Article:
In the past month, SHARPs have been linked to a stabbing, two beatings and a drive-by shooting, Christensen said.
In April, Adam Eleto, a racist skinhead, was attacked and stabbed by a group of SHARP skins, according to police. Eleto, 22, was alone and did not provoke the fight, said his father, Louis Eleto.
The recent beatings occurred simultaneously at a 7-Eleven store near where some racist skinheads live. Two teen-age girls associated with racist skinheads were dragged from the store and beaten with a hammer and club, Christensen said.
``Those Nazi skinhead girls were just minding their business,'' said a woman who was on duty at the store. ``I saw them swing that hammer and I went for the phone.''
``Loren Christensen has been trying to discredit our organization since day one,'' said David Lamb, a SHARP officer. ``We bring attention to a Nazi skinhead problem that he's always tried to downplay.''
``It's a touchy issue,'' says Deni Yamauchi of the Center for Democratic Renewal, a civil-rights organization that monitors hate groups nationwide. ``You don't want to support SHARP carte blanche. On the other hand, you don't want to help the Nazis by not supporting SHARP.''
``Let's face it,'' says Brent Emery, a downtown security officer, ``If you're going to run out a group that hangs out on the street, who better than a group that hangs out on the street?''
Randy - ``just Randy'' - is a Nazi skinhead, and proud of it.
Standing under a street light, his arms folded on his chest, he answers questions with the rhetorical flair of a polished debater.
``You want to talk prejudice and discrimination, try being a Nazi,'' he says. ``I'll give you my Doc Martens and my jacket, and I guarantee you'll get stabbed.''
Showing off an ugly puncture wound, he says a SHARP stabbed him with a screwdriver the week before.
``There were two of them and two of us, and we were just asking them questions when this little . . . gets all shaky and lunges at me . . . He punctured a lung.''
A big kid with thick, rosy cheeks, Randy is 17 but looks older.
He says he's the leader of a racist group called the America Front.
Why racist? He answers with his own question:
``How come when some black kids at school were wearing shirts that said `black power,' that was OK? But how come when I wear a shirt that said white power, I get thrown out of school? Why am I a racist when I say I'm proud to be white, but it's OK for them to say they're proud to be black?''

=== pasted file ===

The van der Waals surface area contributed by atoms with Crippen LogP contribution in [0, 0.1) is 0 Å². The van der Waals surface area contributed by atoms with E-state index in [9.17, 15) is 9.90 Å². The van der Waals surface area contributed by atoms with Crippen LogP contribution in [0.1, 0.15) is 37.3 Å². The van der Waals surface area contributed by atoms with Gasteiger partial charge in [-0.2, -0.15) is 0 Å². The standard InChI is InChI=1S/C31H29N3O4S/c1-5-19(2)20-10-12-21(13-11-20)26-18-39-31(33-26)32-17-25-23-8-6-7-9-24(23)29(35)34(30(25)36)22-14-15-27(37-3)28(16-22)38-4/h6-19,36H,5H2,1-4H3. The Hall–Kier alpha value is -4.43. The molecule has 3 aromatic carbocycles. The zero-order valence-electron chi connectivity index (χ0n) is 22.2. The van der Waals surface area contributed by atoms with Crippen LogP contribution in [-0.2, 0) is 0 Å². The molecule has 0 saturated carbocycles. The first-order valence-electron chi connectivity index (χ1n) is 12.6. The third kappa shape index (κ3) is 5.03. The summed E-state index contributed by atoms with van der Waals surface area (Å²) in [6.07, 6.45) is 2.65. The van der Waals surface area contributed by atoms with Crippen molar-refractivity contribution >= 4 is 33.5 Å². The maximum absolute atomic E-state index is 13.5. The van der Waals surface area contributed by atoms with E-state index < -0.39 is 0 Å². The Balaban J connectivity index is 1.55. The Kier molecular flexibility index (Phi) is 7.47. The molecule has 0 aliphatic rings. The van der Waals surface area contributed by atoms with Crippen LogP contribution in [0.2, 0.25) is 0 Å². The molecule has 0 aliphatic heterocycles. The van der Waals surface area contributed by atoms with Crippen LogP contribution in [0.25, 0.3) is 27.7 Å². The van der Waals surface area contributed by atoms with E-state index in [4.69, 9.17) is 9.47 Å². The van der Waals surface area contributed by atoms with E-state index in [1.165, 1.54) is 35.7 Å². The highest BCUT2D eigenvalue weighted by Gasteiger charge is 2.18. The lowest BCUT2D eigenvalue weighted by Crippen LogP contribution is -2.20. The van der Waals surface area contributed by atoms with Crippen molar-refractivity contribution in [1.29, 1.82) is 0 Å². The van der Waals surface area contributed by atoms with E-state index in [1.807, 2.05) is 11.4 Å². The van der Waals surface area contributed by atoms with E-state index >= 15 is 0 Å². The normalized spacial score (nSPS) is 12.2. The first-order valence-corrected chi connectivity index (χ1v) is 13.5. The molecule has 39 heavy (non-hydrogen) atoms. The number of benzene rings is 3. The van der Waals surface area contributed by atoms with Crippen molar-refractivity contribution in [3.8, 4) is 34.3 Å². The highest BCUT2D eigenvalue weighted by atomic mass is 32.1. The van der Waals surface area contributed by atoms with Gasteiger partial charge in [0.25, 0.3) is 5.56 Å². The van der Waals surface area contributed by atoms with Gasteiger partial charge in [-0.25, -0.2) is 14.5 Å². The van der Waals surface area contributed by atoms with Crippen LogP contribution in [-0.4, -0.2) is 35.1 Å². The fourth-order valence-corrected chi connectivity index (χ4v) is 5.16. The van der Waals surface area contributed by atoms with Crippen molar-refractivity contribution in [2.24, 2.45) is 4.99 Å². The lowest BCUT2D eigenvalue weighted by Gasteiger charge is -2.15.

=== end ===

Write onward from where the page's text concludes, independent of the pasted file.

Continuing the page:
Randy claims to be ``full-blooded German.'' As a child, he read everything he could find on Nazi Germany.
``People have no idea what National Socialism is all about. They think it's bad, just because Hitler decided to take things a bit too far by killing all those Jews.''
Randy didn't learn that reasoning from his parents.
``They were part of the hippies thing in the '60s, so they're real liberal. They have a problem with this,'' he said, fingering the Ku Klux Klan cross symbol stitched to his jacket.
Randy began hanging around skinheads at 13. Those were the days when the racist kind ruled Portland.
``Now we can't even go downtown without getting attacked by the SHARPs. You think we don't like to go shopping downtown? You don't think we'd like hanging out with their girls? Everything was just fine before Mark Newman showed up.''
Mark Newman stands near a downtown park bench in Pioneer Courthouse Square. Over his shoulder, a theater marquee reads ``WILD AT HEART.'' A handful of other young SHARPs - including three young women - are gathered around Newman as he expounds on the fight against racism.
``We are a militant organization. We don't go looking for fights with racists. But we will defend ourselves,'' he begins.
Newman, 24, admits there have been ``slips'' when SHARPs started fights, ``but we threw them out for it.''
There are only about 50 SHARPs, but the group claims hundreds of supporters and hangers-on.
A tall, lean man, Newman is the force behind the SHARPs. Like the group he represents, he displays an odd combination of warmth and aggression. As a skinhead, he's an imposing sight. But he has an easygoing manner and a magnetic personality that draws people to his cause. Raised in Portland, Newman left home seven years ago and traveled the country as a circus roustabout. He became a skinhead years ago while living on the streets in Philadelphia.